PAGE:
For some teachers, it might make sense to go back to school for extra credentials. Others, who might be closer to retirement and less willing to invest in additional training, might be able to rely on this strategy for a few years while their schools figure out how to keep offering the courses in the future.

Rep. Wendy McNamara, R-Mount Vernon, who authored the bill lawmakers passed this session, said the University of Southern Indiana is also looking to make it easier for teachers to get the extra education they need. Over the summer, the university offered free tuition to dual credit teachers. Yet not every university or college can take on that expense, which has state officials looking for ways to quickly educate teachers who need it.

At a meeting of the state’s dual credit advisory council on Monday, other colleges talked about how they are quickly ramping up efforts to create more opportunities for dual credit teachers to shore up their credentials.

“I think we can develop a pipeline (of qualified teachers) quickly,” said Allison Barber, the chancellor for the online-only Western Governor’s University in Indiana, which offers master’s degree programs in education.

Because WGU’s program allows students to set their own pace, teachers seeking master’s degrees can often complete them more quickly than traditional programs, Barber said. Public four-year universities have already met twice regarding an effort to develop subject-specific 18-credit programs geared toward the 1,238 teachers who have master’s degrees but don’t meet the new rules

Meanwhile, the Higher Learning Commission might loosen its deadline, giving teachers until 2022 to meet the new education requirements.

As the state slowly moves to expand options, teachers are still worried that the additional requirements will be too expensive and too time-consuming. In a survey of Indiana teachers by the University of Indianapolis’ Center of Excellence in Leadership of Learning, teachers said they wanted more pay incentives for earning a master’s degree, and they didn’t necessarily agree that earning one made you a better teacher for introductory dual credit classes.

“I see this as one more thing,” one teacher who responded to the survey said. “Every time we learn to do something, or every time we change something to comply, they they change the rules again.”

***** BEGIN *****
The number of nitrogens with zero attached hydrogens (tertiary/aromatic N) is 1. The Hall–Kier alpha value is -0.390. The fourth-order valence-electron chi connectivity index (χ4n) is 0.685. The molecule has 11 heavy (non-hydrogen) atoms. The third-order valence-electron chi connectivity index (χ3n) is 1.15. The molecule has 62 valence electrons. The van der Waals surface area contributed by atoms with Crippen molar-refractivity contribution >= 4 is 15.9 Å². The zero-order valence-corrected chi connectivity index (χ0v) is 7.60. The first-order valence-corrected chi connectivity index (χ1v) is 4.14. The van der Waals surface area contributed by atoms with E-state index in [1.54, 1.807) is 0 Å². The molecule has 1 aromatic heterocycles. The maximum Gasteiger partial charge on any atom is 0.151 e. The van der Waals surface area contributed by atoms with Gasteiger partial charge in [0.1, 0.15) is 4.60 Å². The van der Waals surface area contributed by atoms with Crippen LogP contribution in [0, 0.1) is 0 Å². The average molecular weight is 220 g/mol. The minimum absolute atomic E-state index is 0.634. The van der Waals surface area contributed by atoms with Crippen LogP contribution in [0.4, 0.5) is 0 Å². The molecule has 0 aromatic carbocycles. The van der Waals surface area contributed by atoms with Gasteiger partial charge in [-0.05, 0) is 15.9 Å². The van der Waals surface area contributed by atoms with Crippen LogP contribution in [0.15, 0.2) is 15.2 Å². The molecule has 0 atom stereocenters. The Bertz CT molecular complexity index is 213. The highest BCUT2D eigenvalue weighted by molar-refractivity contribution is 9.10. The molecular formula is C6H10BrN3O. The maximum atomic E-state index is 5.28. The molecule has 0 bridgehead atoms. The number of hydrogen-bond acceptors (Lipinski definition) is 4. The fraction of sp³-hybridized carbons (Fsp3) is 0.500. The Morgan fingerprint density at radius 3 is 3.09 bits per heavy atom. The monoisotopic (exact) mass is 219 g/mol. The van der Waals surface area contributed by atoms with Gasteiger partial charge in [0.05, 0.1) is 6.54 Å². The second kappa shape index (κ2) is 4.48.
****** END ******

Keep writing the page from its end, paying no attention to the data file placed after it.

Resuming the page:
Based on the University of Indianapolis’ CELL survey, 49 schools that responded said the rule change would cause them to lose between 50 percent or 100 percent of their dual credit classes.

While Beam said teachers so far have given good feedback on IU’s pilot and the university is excited to continue it, he doesn’t see this as a cure-all — it serves one need of one group of teachers who might want to learn more from university professors. The state as a whole needs to come together to devise a long-term plan.

“We believe the pilot will be a very useful component in a very holistic approach to making sure teachers have everything they need in terms of a relationship with faculty,” Beam said. “We’re not looking at this as a work-around from the HLC requirements.”

cooling off

New York City charter leader Eva Moskowitz says Betsy DeVos is not ‘ready for prime time’

PHOTO: Chalkbeat
Success Academy CEO and founder Eva Moskowitz seemed to be cooling her support for U.S. Education Secretary Betsy DeVos.

In New York City, Eva Moskowitz has been a lone voice of support for the controversial U.S. Education Secretary Betsy DeVos. But even Moskowitz appears to be cooling on the secretary following an embarrassing interview.

“I believe her heart is in the right place,” Moskowitz, founder and CEO of Success Academy, said of DeVos at an unrelated press conference. “But as the recent interviews indicate, I don’t believe she’s ready for primetime in terms of answering all of the complex questions that need to be answered on the topic of public education and choice.”